Here’s my take. No solution will provide 100% up-time There will always be a use-case that was not anticipated, failure mode that was not thought of, or human error that couldn’t be mitigated. Is this a reason to call cloud computing with AWS a failure? No. Although I don’t know what their up-time stats are, I’m willing to bet that even if you don’t use multi-site implementation the benefits of scalability, flexibility and up-time still rival what a lot of companies could do on their own for the cost.
What’s important here is how the vendor performed. What the cloud provider’s track record is, and more importantly, how did they handle and react to the failure. Did the vendor acknowledge the issue immediately? Was the vendor open and honest in their communications? Was the vendor able to recover in a reasonable amount of time given the incident? Did the vendor conduct root cause investigation and implement processes and or technology to mitigate the risk of re-occurrence? We wish we could have 100% up-time but we should demand continuous improvement from any provider. Any failure should make them stronger.
Real data to answer the above has alluded me but from what I gather, they communicated openly, gave estimates and updates.
I watched closely, one of the first major failures of Google services a few years ago. After they recovered, Google presented their root cause findings. Within those findings, Google not only acknowledged the technical issues and what they were going to do about them, but also what they could have improved in their reaction to the event. As a result, Google revamped how they react, how they communicate. This is clearly an example of a company that demonstrates how important up-time is. The on-line status board from Google is one of the results of this event. In my opinion Google sets the bar in not only high availability for a cloud provider but accountability, professionalism, and how they respond. My point is to demonstrate what a mature service provider look like as an example and how, at a minimum, they should be able to react.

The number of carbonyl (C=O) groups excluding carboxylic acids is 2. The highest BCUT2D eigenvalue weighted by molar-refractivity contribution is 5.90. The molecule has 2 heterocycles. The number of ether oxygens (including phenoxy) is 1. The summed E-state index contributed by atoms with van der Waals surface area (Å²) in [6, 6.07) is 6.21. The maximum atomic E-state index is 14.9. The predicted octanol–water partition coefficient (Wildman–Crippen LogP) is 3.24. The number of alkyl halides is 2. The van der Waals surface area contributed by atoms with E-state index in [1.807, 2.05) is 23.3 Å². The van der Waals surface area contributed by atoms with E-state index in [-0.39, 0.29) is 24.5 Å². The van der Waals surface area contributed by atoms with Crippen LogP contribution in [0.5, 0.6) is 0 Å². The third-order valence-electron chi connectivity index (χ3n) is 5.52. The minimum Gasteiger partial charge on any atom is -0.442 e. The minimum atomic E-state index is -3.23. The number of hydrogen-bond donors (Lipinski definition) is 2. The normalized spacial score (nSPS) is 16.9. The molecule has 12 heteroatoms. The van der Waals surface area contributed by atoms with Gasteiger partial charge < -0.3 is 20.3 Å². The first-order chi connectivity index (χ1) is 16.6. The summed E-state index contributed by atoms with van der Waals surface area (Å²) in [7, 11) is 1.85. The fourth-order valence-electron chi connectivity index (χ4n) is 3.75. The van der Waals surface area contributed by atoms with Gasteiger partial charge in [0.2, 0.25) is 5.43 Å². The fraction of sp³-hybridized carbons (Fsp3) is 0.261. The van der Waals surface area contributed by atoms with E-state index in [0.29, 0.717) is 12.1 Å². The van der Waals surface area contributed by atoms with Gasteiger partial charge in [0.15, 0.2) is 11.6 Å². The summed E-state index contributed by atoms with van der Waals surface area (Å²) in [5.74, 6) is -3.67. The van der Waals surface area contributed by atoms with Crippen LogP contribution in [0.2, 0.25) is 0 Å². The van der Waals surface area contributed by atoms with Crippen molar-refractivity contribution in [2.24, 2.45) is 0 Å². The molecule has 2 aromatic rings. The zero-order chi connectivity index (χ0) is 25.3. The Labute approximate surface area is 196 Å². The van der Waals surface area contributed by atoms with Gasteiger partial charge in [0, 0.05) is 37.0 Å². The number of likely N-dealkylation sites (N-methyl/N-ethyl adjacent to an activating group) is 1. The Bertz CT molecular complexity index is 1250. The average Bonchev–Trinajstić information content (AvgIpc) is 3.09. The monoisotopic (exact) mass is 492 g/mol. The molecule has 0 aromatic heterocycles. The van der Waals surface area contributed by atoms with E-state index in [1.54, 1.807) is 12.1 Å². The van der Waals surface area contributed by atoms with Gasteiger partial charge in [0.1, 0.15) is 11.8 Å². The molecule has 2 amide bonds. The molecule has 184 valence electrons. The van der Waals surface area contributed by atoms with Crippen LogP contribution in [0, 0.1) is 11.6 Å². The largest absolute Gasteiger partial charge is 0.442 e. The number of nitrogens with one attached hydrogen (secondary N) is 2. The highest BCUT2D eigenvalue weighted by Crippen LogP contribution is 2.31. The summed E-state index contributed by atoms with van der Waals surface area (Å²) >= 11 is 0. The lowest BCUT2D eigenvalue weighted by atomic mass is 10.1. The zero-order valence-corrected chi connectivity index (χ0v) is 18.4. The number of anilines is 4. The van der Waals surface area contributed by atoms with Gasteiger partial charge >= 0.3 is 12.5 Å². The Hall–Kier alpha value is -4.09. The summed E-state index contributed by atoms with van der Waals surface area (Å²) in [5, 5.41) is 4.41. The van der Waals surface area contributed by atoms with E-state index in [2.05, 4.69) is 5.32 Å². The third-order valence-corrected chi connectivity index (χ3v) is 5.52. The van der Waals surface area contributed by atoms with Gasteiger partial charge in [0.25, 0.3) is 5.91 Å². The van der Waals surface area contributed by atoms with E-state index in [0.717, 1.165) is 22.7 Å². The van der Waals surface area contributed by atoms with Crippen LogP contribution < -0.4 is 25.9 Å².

What was interesting is that at the beginning of the year, Microsoft failed to learn from others (like Google) and in my opinion responded in a way that demonstrates what NOT to do. I wrote about here if you are interested.
If you look at the benefits of cloud computing you still need to compare the availability and other benefits of going to the cloud vs. a local implementation. I submit that many companies can’t come close to the cost benefit while delivering the level of availability along with other features, at the price of AWS. Sure, an outage at AWS can have a huge impact but because of the devastating impact that it can have to their business and the scale of AWS, they can afford to pay handsomely for security and availability. None of this absolves customers of understanding the implementation and the impact of key implementation choices that they make.
- Chris Claborne